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I wonder why the author used two parentheses in the sentence below:

While touring the Center for Agrobiotechnology at Monterrey Tech, its director, Guy Cardineau, a scientist from Arizona, remarked to me that, in 2011, “my son-in-law returned from a tour of duty in Afghanistan and we talked about having him come down and visit for Christmas. But he told me the U.S. military said he couldn’t come because of the ((State Department)) travel advisory here. I thought that was very ironic.

Is there any special rule regarding parenthetical statements? Isn’t one set sufficient?

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I don't know where you found your version of the news story, but this version has square brackets [like these]. My guess is that someone typed the article and, for some reason, used double parens ((like these)) in lieu of square brackets. (Maybe the square brackets weren't available in that font or something, or maybe the characters were mistranslated from a scan?) –  J.R. Feb 28 '13 at 21:26
    
In the Olden Days of manual typewriters, square brackets would not be available. I once saw square-brackets manufactured using a slash / and two underscores, one on the line above. –  GEdgar Feb 28 '13 at 22:24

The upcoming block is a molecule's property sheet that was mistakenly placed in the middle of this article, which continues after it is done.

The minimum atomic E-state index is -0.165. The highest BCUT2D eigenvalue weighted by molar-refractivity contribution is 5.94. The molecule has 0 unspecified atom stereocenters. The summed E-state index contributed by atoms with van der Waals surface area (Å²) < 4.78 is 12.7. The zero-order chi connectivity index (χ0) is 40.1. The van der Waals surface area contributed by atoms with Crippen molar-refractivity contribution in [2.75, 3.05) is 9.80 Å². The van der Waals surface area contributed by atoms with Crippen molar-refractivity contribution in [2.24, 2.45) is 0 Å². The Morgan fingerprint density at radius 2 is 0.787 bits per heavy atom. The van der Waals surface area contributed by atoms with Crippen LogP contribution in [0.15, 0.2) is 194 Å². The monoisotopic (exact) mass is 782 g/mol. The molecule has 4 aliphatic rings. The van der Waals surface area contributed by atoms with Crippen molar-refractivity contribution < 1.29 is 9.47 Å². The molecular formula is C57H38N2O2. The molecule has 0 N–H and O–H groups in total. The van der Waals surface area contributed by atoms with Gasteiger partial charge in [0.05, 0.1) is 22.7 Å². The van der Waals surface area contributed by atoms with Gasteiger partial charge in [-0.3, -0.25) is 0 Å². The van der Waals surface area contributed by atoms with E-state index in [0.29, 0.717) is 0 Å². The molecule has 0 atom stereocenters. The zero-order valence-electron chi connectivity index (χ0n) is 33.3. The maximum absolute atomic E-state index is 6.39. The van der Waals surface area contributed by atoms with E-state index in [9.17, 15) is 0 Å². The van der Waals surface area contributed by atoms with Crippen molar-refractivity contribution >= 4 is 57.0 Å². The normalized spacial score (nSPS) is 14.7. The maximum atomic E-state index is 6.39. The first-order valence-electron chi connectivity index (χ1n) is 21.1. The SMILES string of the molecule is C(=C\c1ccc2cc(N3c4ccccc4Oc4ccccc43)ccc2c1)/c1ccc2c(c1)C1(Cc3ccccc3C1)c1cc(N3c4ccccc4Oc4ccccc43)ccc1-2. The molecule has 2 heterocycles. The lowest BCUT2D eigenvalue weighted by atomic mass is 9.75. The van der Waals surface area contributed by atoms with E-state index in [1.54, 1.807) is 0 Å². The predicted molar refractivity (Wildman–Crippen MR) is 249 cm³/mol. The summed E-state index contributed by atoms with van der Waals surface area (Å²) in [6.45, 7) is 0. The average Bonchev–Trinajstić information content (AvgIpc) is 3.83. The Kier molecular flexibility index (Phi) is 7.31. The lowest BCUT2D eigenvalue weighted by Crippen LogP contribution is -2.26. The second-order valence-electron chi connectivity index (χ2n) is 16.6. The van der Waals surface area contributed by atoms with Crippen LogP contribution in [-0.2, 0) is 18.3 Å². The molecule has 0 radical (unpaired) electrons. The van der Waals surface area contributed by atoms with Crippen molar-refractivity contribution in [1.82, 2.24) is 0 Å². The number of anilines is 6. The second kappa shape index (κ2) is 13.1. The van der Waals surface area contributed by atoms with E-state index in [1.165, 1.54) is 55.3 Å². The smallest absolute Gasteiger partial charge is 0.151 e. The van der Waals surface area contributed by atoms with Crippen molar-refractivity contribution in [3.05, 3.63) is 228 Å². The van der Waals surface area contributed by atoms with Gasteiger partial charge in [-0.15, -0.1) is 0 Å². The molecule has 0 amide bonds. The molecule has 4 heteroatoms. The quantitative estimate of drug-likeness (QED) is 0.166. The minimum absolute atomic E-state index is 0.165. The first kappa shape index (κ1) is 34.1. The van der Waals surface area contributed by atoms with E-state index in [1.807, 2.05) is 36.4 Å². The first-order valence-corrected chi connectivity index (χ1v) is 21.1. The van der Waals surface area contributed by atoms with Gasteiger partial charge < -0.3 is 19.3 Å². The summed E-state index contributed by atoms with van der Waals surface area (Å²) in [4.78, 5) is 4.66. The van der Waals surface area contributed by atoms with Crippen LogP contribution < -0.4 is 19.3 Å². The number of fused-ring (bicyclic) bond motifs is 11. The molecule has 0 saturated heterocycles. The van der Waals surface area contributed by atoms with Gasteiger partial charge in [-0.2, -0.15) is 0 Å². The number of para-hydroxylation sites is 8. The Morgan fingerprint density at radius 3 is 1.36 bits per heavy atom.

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1 Answer

The double parentheses indicate an interpolation which would normally be indicated with brackets:

But he told me the U.S. military said he couldn’t come because of the [State Department] travel advisory here.

The brackets enclose text which is not actually part of the quotation but necessary to provide additional context, to allow full understanding.

Using single parentheses would not provide the level of “offset” which the interpolation needs: if the speaker himself had used a parenthetical clause it would be indicated with single parentheses. Double parentheses indicate that it is not the speaker’s interpolation but the reporter’s.

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Oh. @J.R. and I agree again. –  Andrew Leach Feb 28 '13 at 21:28
    
Interestingly enough, this Google search shows a few dozen instances of the quote, with [square brackets], (parentheses), or ((double parens)). The double parens are least common, but found here. –  J.R. Feb 28 '13 at 21:36
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